The most powerful influencers for your brand

July 8th, 2015   •   2 comments   

Image from Bottle Uncorked

What is the best way for companies to harness the power of social influence?

Is it in having a beautifully designed and SEO ready website? Nah. Everybody would already have done it, one way or another.

What about having an active presence in all the social networks (Facebook, Twitter, LinkedIn, YouTube, etc)? Well, that would certainly be important in this day and age, but all your competitors are already doing it.

What about producing amazing and helpful content? Well, that is certainly important, especially when content marketing is taking centrestage in the digital marketing arsenal of more and more organisations.

However, it isn’t as singularly powerful as this strategy that I am talking about.

Give up?

Enter employee influencers

Well, the answer lies in harnessing the power of employee influencers on social media. In other words, equipping, encouraging and empowering each and every employee to be a powerful online advocate for the firm.

Beginning with the CEO, of course, but not ending there.

As you would imagine, this may not work for every organisation. I mean, an FBI or CIA agent would possibly not want to blow his cover.

Neither would employee influencers work in companies struggling with staff motivation or retention issues. Such organisations are not ready to “go social”. Instead, they should focus their energies on improving their organisational culture and strengthening employee engagement.

Beyond the two examples, however, the majority of healthy organisations would probably benefit from this exercise.

7 reasons why employees are good influencers

Now why would the members of your organisation be great advocates for your brand?

Consider the following:

1) Almost everybody is on one social network or other, be it Facebook, Twitter, Instagram, YouTube, LinkedIn or Pinterest.

2) Many of us spend an incredible amount of time online. This applies during and after office hours.

3) Nobody knows your brand DNA like your staff. Happy employees are also likely to feel very strongly for your brand as their livelihoods literally depend on it.

4) Employees are already posting organisational events on their personal social networks. Don’t believe me? Just scroll through your newsfeeds and see for yourself!

5) With an average network of 200 to 300 friends or followers each, an organisation with say 100 staff could have a potential reach of 20,000 to 30,000. And that is not counting the friends of friends!

6) That’s not all. There are likely to be “hidden influencers” in your organisation who already have a significant social following. You just didn’t bother to find out.

7) Finally, the most common question asked amongst acquaintances is “What do you do?” The second most popular question? “Where do you work?” As social influencers, every one of your employee can use both online and offline opportunities to promote your brand.

Steps to building a social business

Naturally, this requires a major organisational retooling exercise. After all, getting your whole team to become social influencers requires a fair amount of planning, strategising, and execution.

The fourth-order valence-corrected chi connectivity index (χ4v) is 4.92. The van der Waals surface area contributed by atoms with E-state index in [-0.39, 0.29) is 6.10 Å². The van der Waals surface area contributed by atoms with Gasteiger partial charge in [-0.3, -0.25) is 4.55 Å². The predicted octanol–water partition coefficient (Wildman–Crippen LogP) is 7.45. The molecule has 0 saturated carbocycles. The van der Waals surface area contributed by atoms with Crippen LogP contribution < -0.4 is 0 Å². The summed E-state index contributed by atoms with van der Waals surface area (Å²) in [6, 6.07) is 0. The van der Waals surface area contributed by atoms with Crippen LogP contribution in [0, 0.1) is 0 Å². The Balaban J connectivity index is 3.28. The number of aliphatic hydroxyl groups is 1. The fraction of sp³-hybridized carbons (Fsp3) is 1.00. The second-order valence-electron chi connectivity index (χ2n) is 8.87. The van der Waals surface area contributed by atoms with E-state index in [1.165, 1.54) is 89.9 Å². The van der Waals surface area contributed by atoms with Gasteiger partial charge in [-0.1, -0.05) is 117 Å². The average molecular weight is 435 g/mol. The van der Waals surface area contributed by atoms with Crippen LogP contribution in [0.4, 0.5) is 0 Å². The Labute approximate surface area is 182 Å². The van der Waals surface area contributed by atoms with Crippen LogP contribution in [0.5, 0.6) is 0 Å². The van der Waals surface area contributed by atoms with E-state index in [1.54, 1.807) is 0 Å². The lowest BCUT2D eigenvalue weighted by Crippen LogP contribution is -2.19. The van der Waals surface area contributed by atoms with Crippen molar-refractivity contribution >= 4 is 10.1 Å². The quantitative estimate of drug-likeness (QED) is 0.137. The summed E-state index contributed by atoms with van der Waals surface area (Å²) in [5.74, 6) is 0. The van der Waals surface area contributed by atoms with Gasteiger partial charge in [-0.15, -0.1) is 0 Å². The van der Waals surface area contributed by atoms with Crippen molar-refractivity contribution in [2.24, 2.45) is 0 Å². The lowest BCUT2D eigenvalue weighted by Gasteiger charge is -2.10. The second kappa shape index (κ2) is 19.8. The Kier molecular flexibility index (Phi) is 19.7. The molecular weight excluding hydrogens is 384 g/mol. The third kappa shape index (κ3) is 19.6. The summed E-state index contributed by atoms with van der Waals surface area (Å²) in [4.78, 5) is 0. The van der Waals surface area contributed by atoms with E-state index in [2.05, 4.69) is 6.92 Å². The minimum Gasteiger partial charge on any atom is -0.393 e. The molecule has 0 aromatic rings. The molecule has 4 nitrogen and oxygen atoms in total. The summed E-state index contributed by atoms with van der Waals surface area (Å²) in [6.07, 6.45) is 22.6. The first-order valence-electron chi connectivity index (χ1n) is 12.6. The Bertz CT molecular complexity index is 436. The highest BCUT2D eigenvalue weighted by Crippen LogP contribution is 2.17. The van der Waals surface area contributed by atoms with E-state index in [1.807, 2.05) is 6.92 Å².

For a start, mindsets need to be changed. Trust must be forged between bosses and their staff. Cultures should also be strengthened so that everybody is convinced that they should be emissaries.

A fine balance is also needed between encouraging employees to post on social networks versus doing the stuff they are hired for. Naturally, this needs to be handled with sensitivity and care. Social media policies establishing behavioural norms would come in useful here.

To succeed, the appointment of employee influencers need to be voluntary. Forcing somebody to tweet about a new policy which she disagrees with is tantamount to water torture. Ditto for getting sour faced Sam to post a happy selfie on Instagram!

At the same time, remaining silent and letting nature take its course isn’t enough. After all, we are social apes trained to mimic each other. Nobody wants to be the nail which sticks out waiting to be hammered back in place.

In this regard, leaders ought to blaze the trail. Beginning with the Chairman and CEO, and cascading down the line. Department directors and managers could also be appointed to set the example for their teams to follow.

The thing is this. If you see that your boss actively promotes the business through his or her social networks, you are more likely to be comfortable sharing it through yours.

Beyond leadership, HR also needs to also come in. Beyond establishing the “Dos” and “Don’ts”, HR could look at redesigning their entire compensation and benefit structure to encourage social sharing and advocacy.

Last, but certainly not least, employees need to be trained and equipped with the right social tools. This can be done internally by identifying subject matter experts in the organisation, or externally via appointing a social savvy consultant or trainer. Like yours truly. 🙂

What do you think about employee social influencers? Can such practices work in your organisation? I’d love to hear your thoughts.

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  1. Why are true leaders behaving like a murmuration of starlings? | benpbacon
    posted on Jul 14, 2015 at 11:17 PM

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